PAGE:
The emitter and sensor can each be attached to light stands or a tripod via the 1/4 inch tripod mount or via a cold shoe.  Each unit can also tilt
to various angles and then be locked down.  One just has to make sure the emitted laser beam hits the sensor to "make a connection".  This is
quite easy - because once the sensor detects the laser a solid green light lets you know its ready!

A flash unit can also be used with this triggering system when paired with the
V5 wireless trigger.

There are some advance
d functions, which I wont cover here, that allow one to do things like delay the triggering of the camera for a brief time
after the laser has been
crossed, prevent the LV5 from responding to subsequent objects tripping the laser after the first object (or person or
, and you can select the LV5 to take a single-shot, or multiple shots
The LV5 does what it was designed to do and does it well.  It's usefulness will ultimately depend upon one's style of photography. Admittedly it's
not for everyone.  However it is another tool to add to your photographic tool box - maybe not a tool you reach for all the time, but in certain
situations and circumstances you'll be glad you had it.
I do believe the LV5 has room for some minor improvements.  The on/off switches for both the emitter and the sensor could be better. As they
are they are a simple button which you depress to turn it on or off.  I'd rather see a switch you slide to the left or to the right for a definite on or
off.   There were more than a few instance when I thought I had turned the sensor off, when in fact it was still on.  I know this is a minor point but
I thought it should be mentioned.

Another welcome change to the design would be for the repositioning of the status light (LED) on the sensor.  As it is the light is currently on the
right-hand side of the unit, if you look at it dead on (see illustration below)- and it's rather small.  It's difficult to see unless you are facing the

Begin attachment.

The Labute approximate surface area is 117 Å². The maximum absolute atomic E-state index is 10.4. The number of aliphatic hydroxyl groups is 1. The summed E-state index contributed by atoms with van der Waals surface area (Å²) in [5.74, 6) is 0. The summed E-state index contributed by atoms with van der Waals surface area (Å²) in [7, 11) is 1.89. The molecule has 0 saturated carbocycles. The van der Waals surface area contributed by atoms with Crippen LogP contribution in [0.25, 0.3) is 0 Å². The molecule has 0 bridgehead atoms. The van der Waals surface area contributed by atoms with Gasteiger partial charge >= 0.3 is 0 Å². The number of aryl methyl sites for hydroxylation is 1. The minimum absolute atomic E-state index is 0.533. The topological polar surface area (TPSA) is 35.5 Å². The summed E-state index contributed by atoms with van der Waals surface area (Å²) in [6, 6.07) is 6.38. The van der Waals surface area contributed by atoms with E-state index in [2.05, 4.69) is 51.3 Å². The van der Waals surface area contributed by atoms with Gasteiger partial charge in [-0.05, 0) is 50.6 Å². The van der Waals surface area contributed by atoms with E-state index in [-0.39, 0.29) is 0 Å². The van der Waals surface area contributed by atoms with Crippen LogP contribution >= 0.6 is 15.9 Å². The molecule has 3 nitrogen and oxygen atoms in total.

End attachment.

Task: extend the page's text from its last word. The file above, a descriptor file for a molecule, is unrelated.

sensor dead-on or you are standing on the right-side of the unit.   If you happen to be on the opposite side of the sensor or behind it, you can't
see the status light at all.  My solution would be to move the status light  to the top of the sensor unit, giving one the ability to see it from any
angle, front, back, left, or right.
The red dot represents where I think the
status light or LED should be placed.  
One needs to be able to see this light for
it lets you know if the emitter and sensor
are communicating with each other.
I don't have any great wildlife shots to show you here.  The weather hasn't been very cooperative so you'll have to suffer my lame
attempts at some table-top shots.  I used manual focus and a flash unit.  The focus it wasn't always spot on but that's my fault, NOT the
fault of the LV5.  Just a deck of cards being flung across the table.  The lead card crossed the laser and the LV5 triggered my camera
wirelessly in conjuction with the
V5 trigger.  I'll try to post some better photos in the future of some wildlife or my cat wandering where
she shouldn't....
Clicking on the thumbnails will open a larger version of the image.
In the example below I was firing a missile from a toy robot (off camera) towards the robot you see in the photo.  I was trying to capture
the exact moment of  impact with the target.  However, the accuracy of the toy robot firing the missile left much to be desired. Add to
this the missile was so small and the laser from the LV5 to narrow. I was setting myself up for failure so I gave up after several attempts.
 I did keep this photo showing the missile missing the target mid-flight.  The blue robot lives to see another day.